Opioid Use Disorder Among Clients of Community Mental Health Clinics
Prevalence, Characteristics, and Treatment Willingness
Published in: Psychiatric Services, Volume 73, Issue 3, pages 271–279 (March 2022). doi: 10.1176/appi.ps.202000818
Posted on RAND.org on June 01, 2022
The authors examined the prevalence of co-occurring opioid use disorder and willingness to engage in treatment among clients of eight Los Angeles County Department of Mental Health outpatient clinics.
Adults presenting for an appointment over a 2-week period were invited to complete a voluntary, anonymous health survey. Clients who indicated opioid use in the past year were offered a longer survey assessing probable opioid use disorder. Willingness to take medication and receive treatment also was assessed.
In total, 3,090 clients completed screening. Among these, 8% had a probable prescription (Rx) opioid use disorder and 2% a probable heroin use disorder. Of the clients with probable Rx opioid use or heroin use disorder, 49% and 25% were female, respectively. Among those with probable Rx opioid use disorder, 43% were Black, 33% were Hispanic, and 12% were White, and among those with probable heroin use disorder, 24% were Black, 22% were Hispanic, and 39% were White. Seventy-eight percent of those with Rx opioid use disorder had never received any treatment, and 82% had never taken a medication for this disorder; 39% of those with heroin use disorder had never received any treatment, and 39% had never received a medication. The strongest predictor of willingness to take a medication was believing that it would help stop opioid use (buprenorphine, ß=13.54, p=0.003, and naltrexone long-acting injection, ß=15.83, p<0.001).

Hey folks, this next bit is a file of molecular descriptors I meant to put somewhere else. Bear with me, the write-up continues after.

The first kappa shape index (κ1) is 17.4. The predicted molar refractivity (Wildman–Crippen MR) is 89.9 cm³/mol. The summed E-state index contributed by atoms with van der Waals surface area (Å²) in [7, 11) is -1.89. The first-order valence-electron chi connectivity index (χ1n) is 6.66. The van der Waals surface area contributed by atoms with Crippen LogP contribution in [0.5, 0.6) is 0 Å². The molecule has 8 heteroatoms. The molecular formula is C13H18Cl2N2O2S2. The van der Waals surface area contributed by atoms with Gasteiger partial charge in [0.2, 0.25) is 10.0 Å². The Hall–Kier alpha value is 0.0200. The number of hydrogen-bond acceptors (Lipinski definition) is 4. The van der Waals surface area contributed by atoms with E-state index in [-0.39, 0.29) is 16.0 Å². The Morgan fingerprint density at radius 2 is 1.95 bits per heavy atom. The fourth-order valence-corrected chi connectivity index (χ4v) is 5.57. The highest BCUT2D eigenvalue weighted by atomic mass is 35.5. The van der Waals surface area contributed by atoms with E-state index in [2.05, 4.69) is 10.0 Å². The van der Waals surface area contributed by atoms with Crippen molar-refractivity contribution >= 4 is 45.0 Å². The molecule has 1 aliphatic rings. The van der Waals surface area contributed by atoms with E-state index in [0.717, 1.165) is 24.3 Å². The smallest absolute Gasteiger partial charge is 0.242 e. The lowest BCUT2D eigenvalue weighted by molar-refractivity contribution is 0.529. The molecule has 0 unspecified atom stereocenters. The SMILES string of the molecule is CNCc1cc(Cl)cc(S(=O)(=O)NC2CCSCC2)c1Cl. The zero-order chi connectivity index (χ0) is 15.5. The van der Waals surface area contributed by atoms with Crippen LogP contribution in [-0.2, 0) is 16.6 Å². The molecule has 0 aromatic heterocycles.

These findings highlight the need to identify people with opioid use disorder and to educate clients in mental health settings about medications for these disorders.